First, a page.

Artist: Derrick Procell
Album: Why I Choose to Sing the Blues
Label: Self Released
Release Date: 11/22/2016
Once again, we have a surprise near year end. Derrick Procell has an amazingly soulful, gritty voice and, together with his partner, Grammy winning lyricist Terry Abrahamson, delivers some highly creative material. Procell is a multi-instrumentalist, mostly piano and harmonica, who plays with an array of musicians augmented by guest spots from Eddie Shaw, Billy Branch and Bob Margolin. He can also thank Abrahamson for their company. This is Procell’s debut blues album, having already issued projects in rock, country and roots. He explains how the album came about this way, “Most of the songs on this record were written over the last few years with Terry Abrahamson. Some have been covered by Chicago Blues legends, and others are seeing the light of day for the first time on this cd. There are a few older gems of mine on here as well, including a live-in-the-studio bonus track from 1990, “Too Much,” that won a Berghoff song contest. Beer and Blues… a match made in heaven!”
Early in his career, Procell’s college band, Parchman Farm, did mostly blues covers, and he later evolved into an in-demand studio singer for television and radio ads. His songs have been included on well-known shows like The Office, Boston Legal, True Blood and Criminal Minds.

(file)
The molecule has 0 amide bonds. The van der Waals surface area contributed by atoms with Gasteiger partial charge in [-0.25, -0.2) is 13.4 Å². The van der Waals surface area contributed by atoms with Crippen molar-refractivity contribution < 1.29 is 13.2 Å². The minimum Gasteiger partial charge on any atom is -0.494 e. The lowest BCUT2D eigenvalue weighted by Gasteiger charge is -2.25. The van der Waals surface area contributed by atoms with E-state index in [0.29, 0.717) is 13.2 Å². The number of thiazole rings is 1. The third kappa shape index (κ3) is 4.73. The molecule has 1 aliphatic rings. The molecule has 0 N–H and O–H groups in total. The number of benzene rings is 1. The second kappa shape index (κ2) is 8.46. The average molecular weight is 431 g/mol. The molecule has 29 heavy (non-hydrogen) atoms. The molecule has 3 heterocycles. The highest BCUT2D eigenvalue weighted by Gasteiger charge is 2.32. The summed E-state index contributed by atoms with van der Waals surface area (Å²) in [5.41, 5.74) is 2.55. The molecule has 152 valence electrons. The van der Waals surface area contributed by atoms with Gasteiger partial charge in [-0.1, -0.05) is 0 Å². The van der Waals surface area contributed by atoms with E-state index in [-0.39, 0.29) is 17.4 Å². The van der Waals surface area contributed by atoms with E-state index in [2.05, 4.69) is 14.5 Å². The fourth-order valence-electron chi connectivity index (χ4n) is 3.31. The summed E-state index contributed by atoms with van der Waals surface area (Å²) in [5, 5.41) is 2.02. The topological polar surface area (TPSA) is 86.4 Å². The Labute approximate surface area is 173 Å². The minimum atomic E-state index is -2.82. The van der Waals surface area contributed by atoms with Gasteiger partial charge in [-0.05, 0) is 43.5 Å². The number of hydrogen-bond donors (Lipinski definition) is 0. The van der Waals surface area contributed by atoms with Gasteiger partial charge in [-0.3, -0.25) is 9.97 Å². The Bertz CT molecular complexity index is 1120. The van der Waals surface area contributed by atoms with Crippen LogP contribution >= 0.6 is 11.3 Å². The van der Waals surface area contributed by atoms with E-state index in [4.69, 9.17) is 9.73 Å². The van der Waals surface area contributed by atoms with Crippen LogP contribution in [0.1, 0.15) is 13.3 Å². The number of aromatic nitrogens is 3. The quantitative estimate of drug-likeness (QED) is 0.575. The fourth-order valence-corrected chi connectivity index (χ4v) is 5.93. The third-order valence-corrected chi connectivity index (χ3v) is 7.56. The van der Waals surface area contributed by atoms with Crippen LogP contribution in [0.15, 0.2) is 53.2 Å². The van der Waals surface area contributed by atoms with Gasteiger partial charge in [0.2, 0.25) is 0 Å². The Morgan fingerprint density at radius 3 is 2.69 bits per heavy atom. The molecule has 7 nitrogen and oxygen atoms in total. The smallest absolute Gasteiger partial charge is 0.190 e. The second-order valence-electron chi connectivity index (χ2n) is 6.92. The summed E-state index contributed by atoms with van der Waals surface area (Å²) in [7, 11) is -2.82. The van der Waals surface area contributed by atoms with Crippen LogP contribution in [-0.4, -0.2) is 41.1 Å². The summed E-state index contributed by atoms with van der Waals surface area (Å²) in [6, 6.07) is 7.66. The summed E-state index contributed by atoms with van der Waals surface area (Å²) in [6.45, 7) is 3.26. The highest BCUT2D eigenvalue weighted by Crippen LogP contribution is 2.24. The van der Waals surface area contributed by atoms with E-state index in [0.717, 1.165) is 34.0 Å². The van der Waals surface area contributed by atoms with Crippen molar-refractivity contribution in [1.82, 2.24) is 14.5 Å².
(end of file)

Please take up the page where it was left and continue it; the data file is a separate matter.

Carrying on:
Procell’s professionalism obviously allows him to channel his talents in many areas, but this may be indeed as strong a blues debut as we’ve ever heard, for two reasons. First, his voice is just so damn soulful. I know the title is close to an Allman Brothers version of a song with a similar name, but “Trouble Me No More” will be reminiscent of early Gregg Allman. Secondly, it’s the quality of the songs. These four tell really compelling stories: “The Wolf Will Howl Again” (with Eddie Shaw), “The Eyes of Mississippi” (with Bob Margolin), the title track, and a song that should be a strong candidate for Blues Song of the Year, “Who Will Tell Lucille,” which honors B.B. King in a clever way.
Although the music comes across as straight ahead blues, there’s plenty of variety in the styles that go well beyond the standard 12 bar format, which often becomes too repetitive. Procell’s stuff is smart, creative and yet as deeply soulful as any. You just have to hear this album. And, if you’re still on the fence and I haven’t convinced you, perhaps these words from Terry Abrahamson will: “On the day Derrick Procell got born, his soul was waitin’ for him ninety miles South. On the West Side. Under the el. In back of Silvio’s. Perched on a keg it rode down from Milwaukee. Soakin’ in the last jagged echoes of Howlin’ Wolf and the grit, sweat and muscle of the man who hauled that keg. Lines like “it’s in the sins of old Son House” and “The Wolf will howl again” waited a lifetime for the voice that carries that soul. Weren’t no other way. The Wolf is listening.”